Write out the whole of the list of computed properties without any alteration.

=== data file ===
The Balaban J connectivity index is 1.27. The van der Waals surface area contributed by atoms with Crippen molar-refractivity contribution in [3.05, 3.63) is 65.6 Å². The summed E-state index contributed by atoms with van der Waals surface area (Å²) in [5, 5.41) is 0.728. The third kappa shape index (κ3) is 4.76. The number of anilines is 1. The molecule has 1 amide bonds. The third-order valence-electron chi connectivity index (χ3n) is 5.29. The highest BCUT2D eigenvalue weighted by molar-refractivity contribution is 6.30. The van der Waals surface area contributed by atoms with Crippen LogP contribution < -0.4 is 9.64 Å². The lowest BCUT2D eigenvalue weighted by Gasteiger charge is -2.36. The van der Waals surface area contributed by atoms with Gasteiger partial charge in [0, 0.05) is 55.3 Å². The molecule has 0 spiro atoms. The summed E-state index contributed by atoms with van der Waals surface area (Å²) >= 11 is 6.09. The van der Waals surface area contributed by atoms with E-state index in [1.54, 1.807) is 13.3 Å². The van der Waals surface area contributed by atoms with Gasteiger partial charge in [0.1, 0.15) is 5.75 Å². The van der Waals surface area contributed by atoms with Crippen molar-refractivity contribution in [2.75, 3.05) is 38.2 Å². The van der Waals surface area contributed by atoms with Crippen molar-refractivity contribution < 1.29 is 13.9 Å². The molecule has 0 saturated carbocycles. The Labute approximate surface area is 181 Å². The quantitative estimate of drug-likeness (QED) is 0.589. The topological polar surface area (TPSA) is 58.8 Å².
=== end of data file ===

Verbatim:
The Balaban J connectivity index is 1.27. The van der Waals surface area contributed by atoms with Crippen molar-refractivity contribution in [3.05, 3.63) is 65.6 Å². The summed E-state index contributed by atoms with van der Waals surface area (Å²) in [5, 5.41) is 0.728. The third kappa shape index (κ3) is 4.76. The number of anilines is 1. The molecule has 1 amide bonds. The third-order valence-electron chi connectivity index (χ3n) is 5.29. The highest BCUT2D eigenvalue weighted by molar-refractivity contribution is 6.30. The van der Waals surface area contributed by atoms with Crippen LogP contribution < -0.4 is 9.64 Å². The lowest BCUT2D eigenvalue weighted by Gasteiger charge is -2.36. The van der Waals surface area contributed by atoms with Gasteiger partial charge in [0, 0.05) is 55.3 Å². The molecule has 0 spiro atoms. The summed E-state index contributed by atoms with van der Waals surface area (Å²) >= 11 is 6.09. The van der Waals surface area contributed by atoms with E-state index in [1.54, 1.807) is 13.3 Å². The van der Waals surface area contributed by atoms with Gasteiger partial charge in [0.1, 0.15) is 5.75 Å². The van der Waals surface area contributed by atoms with Crippen molar-refractivity contribution in [2.75, 3.05) is 38.2 Å². The van der Waals surface area contributed by atoms with Crippen molar-refractivity contribution < 1.29 is 13.9 Å². The molecule has 0 saturated carbocycles. The Labute approximate surface area is 181 Å². The quantitative estimate of drug-likeness (QED) is 0.589. The topological polar surface area (TPSA) is 58.8 Å².